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An Artist’s Executive

Larry Hagman made an indelible mark on the pantheon
of television history for his portrayal of the
iconic J.R. Ewing, but he may also have unknowingly contributed to the success of CBS Television
Studios President David Stapf,
who in 1986 was working as a young
publicist on Dallas.

“Larry Hagman was a total class
act,” recalls the 52-year-od Stapf. “He
treated me, this relatively low-level
publicist, as the equal to anybody else
on the crew. There was a fairness and
a decency. Those kinds of things, you
don’t realize it at the time, but it sort of
forms who you become.”

Stapf has carried that lesson throughout
his professional career, always trying
to be honest and fair, even when
it has meant telling people things they
didn’t want to hear. “I think all of those
attributes served me well as I got into
more leadership positions, because I
was never going to bullshit anybody,”
he says. “It doesn’t serve anyone well,
particularly the show, which is always
what needs to come first.”

In his current role, Stapf oversees
program development and production
for CBS Studios shows such as Hawaii
, The Good Wife and the NCIS
and CSI franchises. It’s a position he
never expected to hold, though.

A native of Calabasas, Calif., Stapf
studied English in college and taught
8-year-olds at a school for gifted children
for three years after graduation.
It was a job he loved, but the salary
couldn’t support living in Los Angeles.
So Stapf quit and followed his wife into
TV, first as a publicist at Norman Lear’s
Embassy Television before moving to
Lorimar Television a year later.

While at Lorimar, Stapf became
close with a group that included Leslie
Moonves, Nancy Tellem, Nina Tassler and Kelly Kahl; the latter three eventually
followed Moonves to CBS after
he was tapped to head the network in
1995. It was always Stapf’s goal to join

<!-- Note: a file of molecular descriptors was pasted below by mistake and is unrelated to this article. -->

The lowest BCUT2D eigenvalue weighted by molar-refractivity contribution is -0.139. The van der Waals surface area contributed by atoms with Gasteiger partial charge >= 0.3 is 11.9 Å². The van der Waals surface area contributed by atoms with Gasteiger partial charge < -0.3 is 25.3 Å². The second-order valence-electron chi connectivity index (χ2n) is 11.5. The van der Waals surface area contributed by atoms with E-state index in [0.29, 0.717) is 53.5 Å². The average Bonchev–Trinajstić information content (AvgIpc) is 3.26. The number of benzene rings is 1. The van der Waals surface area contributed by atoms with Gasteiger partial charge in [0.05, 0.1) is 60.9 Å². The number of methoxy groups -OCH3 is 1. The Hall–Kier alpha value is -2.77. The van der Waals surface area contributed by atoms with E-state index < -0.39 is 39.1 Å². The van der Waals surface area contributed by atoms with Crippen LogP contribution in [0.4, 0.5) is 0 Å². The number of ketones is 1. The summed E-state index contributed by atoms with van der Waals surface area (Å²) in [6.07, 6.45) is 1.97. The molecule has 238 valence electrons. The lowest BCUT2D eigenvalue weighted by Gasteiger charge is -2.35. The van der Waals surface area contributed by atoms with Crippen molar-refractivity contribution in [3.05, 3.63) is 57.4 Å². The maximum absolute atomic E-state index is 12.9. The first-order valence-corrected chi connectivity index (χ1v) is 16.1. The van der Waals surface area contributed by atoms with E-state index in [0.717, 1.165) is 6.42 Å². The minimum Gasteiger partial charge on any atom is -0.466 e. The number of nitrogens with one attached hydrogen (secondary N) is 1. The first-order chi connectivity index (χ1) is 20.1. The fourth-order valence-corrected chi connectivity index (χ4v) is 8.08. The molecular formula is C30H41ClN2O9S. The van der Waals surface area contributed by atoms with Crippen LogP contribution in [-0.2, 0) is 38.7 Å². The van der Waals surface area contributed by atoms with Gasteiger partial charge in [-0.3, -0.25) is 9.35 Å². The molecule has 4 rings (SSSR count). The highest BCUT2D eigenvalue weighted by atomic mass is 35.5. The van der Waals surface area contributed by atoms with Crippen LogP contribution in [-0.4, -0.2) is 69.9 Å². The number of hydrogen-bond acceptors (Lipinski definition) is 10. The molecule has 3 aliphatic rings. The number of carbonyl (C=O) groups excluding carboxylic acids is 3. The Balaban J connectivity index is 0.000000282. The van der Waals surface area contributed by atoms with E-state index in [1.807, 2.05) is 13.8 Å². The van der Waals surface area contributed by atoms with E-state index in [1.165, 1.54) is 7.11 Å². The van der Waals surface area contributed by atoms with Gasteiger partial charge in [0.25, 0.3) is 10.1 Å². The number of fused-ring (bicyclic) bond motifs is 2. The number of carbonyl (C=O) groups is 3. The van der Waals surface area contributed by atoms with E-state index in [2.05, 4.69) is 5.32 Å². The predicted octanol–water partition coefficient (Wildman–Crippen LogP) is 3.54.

his boss and mentor as well, which happened
in 1999 when Moonves brought
him on board as senior VP, current
programming, for CBS Entertainment.
Stapf, with his publicity background,
wasn’t sure he was qualified for the job.

“There’s a very supportive, nurturing
environment we work in, so you never
really feel like you’re alone or making
these great decisions all by yourself,” he
says. “There’s a great team mentality that
goes all the way back to Lorimar. So as
daunting as it may sound on paper, I
knew I was going to be supported. And
all the things I didn’t know, I at least knew where to go get the answers.”

Moonves never doubted Stapf’s ability
to step up to new tasks, both when
he fi rst brought him to CBS, and when
he tapped him to head the studio in
2004. “He was always immensely capable,”
says the CBS Corp. president/
CEO. “If you said ‘David, I need an
800-lb. elephant on my lawn at 6
o’clock tomorrow morning,’ he’d get it
there. He just gets things done, and he
does it with class and with dignity.”

Stapf has grown into his role, and
names the interaction with so many
uniquely talented people as the part of
his job he enjoys most. “In a way I feel
like the luckiest talk-show host in the
world, in that every day I get to interview
different, really interesting, smart,
talented people because of the job I
have,” he says. It was as a publicist that
Stapf learned the importance of listening
to talent, and it has earned him a
reputation as an executive that understands
and respects artists.

“He has shown a terrific ability
through his personality and his talent
to get the best out of creative people,”
Moonves says. “And in his job right
now, that is one of the keys to it—finding
the right producers and writers and
actors and providing an environment
where they can work.”

When not fostering talent, Stapf enjoys
taking ski trips to California’s Mammoth
Mountain with his family and, naturally,
watching lots of TV. Besides CBS shows,
he loves Entourage, Modern Family, Top
and cheering on his favorite team,
the Green Bay Packers. “I watch a lot of
television, and I think I probably would
if I was still a teacher,” he says.

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